The new child sex abuse claims made against Dutra aren’t expected to begin moving through the judicial process until Feb. 3. Whether the claims from the victim — who says Dutra sexually assaulted him in 2005 when he was 12 years old and Dutra was 30 — are valid or a political ploy will not begin to be sorted out by the legal system before the election. Thus, the question of who will stick by Dutra’s side amid the uncertainty becomes an urgent one for Dutra, his endorsers and voters, who will begin receiving mail-in ballots next week.

Christopher Neely


Who votes on the parcel tax measure for the Los Gatos-based Loma Prieta Joint Union Elementary School District?

If you spend time in the city of Santa Cruz, you’ve likely seen proliferating signs on Measure L for the elementary schools and Measure K for the secondary schools, both part of the Santa Cruz City Schools district.

If you take Soquel-San Jose or Summit roads to get over to Santa Clara County, you’ve also likely seen lots of signs — pro and con — on Measure M. Lookout will soon cover that question in some depth, but it got us wondering, as we drove Summit Road, how much of the Loma Prieta Joint Union Elementary School District serves Santa Cruz County and how much it serves Santa Clara County, given that Summit is the dividing line between the two.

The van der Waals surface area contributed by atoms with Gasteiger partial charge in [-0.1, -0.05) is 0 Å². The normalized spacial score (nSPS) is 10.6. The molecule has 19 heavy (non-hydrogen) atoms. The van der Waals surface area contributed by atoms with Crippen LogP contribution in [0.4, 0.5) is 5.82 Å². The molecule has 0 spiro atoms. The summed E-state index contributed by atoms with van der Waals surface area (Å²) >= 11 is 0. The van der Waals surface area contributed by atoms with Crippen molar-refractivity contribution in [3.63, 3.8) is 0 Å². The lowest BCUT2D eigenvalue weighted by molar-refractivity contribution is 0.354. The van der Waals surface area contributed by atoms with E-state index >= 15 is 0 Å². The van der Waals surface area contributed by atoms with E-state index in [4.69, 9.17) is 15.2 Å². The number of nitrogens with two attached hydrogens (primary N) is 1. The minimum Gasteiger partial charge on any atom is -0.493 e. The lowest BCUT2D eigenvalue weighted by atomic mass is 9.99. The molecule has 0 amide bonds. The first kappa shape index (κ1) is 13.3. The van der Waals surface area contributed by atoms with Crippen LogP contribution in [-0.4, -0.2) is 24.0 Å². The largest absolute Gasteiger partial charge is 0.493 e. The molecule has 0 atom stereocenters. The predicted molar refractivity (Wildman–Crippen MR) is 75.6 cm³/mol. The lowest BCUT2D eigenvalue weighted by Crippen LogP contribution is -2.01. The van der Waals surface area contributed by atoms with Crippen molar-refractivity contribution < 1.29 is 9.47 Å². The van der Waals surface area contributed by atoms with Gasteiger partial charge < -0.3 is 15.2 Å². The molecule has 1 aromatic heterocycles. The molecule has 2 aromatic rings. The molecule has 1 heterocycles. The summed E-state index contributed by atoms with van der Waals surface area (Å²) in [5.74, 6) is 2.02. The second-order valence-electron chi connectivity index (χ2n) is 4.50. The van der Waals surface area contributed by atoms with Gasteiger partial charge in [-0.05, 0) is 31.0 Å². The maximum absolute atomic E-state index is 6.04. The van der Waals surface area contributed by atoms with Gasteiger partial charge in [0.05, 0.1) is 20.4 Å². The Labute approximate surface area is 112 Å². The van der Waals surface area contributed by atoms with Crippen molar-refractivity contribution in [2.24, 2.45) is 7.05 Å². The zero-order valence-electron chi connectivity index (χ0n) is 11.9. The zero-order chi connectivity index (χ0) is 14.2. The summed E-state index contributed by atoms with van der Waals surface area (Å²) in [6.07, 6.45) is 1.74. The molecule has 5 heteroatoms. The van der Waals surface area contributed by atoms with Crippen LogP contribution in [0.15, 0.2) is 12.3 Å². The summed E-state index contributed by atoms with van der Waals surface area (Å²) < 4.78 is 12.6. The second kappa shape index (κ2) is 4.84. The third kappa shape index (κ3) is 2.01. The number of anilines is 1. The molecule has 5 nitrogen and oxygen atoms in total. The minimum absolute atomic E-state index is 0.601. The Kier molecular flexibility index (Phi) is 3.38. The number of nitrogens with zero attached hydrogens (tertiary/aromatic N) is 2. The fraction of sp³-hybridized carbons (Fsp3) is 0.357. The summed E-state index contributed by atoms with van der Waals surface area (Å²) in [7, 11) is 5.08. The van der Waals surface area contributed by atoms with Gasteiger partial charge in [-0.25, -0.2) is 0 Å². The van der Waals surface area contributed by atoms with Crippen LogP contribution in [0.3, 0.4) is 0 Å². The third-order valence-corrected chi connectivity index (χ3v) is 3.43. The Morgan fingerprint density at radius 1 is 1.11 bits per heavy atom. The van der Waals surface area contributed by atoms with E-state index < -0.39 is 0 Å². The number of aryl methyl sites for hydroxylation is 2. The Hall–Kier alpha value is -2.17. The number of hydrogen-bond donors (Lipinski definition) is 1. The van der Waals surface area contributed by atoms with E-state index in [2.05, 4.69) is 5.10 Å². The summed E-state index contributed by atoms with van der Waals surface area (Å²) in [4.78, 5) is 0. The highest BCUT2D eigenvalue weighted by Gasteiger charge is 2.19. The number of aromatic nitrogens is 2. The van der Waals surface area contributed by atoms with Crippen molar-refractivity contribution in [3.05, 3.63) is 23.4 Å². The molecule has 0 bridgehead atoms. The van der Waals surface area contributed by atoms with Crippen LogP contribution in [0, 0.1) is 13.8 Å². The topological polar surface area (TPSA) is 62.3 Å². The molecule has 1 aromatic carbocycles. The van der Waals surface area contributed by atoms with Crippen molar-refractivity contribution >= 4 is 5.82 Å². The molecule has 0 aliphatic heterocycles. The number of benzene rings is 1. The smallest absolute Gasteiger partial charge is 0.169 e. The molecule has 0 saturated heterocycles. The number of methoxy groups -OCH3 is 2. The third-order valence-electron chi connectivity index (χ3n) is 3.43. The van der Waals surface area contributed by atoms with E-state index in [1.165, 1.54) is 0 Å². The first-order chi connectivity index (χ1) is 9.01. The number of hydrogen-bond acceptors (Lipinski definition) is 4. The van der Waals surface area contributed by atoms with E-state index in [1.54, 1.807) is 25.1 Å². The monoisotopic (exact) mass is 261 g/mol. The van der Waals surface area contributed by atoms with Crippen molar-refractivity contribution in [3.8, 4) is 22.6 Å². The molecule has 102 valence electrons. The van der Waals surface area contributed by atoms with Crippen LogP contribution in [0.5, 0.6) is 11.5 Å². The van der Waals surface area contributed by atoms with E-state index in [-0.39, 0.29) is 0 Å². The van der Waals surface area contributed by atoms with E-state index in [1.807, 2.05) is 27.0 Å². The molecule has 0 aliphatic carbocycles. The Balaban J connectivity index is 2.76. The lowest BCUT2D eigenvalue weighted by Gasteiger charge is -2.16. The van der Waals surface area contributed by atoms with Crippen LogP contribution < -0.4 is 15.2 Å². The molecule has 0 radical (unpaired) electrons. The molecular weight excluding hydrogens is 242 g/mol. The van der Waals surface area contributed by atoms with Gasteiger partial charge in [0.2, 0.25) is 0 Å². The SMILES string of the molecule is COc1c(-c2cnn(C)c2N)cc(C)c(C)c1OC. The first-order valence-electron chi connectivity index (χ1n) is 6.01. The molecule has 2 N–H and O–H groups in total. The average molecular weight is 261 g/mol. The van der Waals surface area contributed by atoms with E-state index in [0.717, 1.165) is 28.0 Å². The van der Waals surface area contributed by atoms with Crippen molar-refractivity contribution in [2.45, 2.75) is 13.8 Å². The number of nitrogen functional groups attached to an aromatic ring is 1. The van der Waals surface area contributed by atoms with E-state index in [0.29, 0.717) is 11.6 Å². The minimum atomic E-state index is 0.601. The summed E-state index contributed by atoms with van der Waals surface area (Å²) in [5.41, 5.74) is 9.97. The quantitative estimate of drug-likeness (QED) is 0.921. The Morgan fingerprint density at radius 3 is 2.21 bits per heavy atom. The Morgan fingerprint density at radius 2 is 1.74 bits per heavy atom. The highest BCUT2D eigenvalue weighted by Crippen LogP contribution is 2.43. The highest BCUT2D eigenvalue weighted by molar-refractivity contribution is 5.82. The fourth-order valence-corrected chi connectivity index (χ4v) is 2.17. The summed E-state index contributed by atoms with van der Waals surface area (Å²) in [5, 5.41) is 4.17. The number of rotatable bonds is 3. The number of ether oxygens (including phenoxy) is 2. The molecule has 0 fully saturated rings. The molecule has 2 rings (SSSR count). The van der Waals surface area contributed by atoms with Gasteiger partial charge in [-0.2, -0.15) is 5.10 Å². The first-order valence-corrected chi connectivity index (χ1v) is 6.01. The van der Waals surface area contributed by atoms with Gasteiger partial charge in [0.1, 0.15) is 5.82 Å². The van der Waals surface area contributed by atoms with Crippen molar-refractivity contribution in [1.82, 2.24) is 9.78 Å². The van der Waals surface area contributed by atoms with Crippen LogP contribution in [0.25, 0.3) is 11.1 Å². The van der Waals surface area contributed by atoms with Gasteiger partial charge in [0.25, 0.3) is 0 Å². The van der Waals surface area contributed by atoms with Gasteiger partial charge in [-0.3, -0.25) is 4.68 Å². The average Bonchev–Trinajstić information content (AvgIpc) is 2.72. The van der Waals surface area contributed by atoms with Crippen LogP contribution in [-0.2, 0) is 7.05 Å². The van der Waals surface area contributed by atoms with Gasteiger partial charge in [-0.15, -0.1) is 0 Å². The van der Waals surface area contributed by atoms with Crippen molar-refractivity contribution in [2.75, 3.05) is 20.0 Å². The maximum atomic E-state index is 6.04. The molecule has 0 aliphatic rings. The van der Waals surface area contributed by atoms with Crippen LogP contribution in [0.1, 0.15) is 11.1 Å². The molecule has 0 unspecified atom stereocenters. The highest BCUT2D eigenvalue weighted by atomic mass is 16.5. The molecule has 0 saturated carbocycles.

It turns out that the Los Gatos-based Loma Prieta school district counts more Santa Cruz County registered voters than those in Santa Clara County. A total of 2,801 Santa Cruz County registered voters compared to 725 Santa Clara registered voters are eligible to vote on Measure M in November. To pass the measure, 66% of voters have to vote in favor.

With two schools — Loma Prieta Elementary School and C.T. English Middle School — located on “the spine of the Santa Cruz Mountains,” the district serves just over 500 students.

— Hillary Ojeda


Surf’s not up for Cummings, but jiujitsu provides the stoke

Justin Cummings vows to get back to jiujitsu, with the purple belt he owns, once the 3rd District County Supervisors’ election has been decided. “I’m going to really need it,” he said.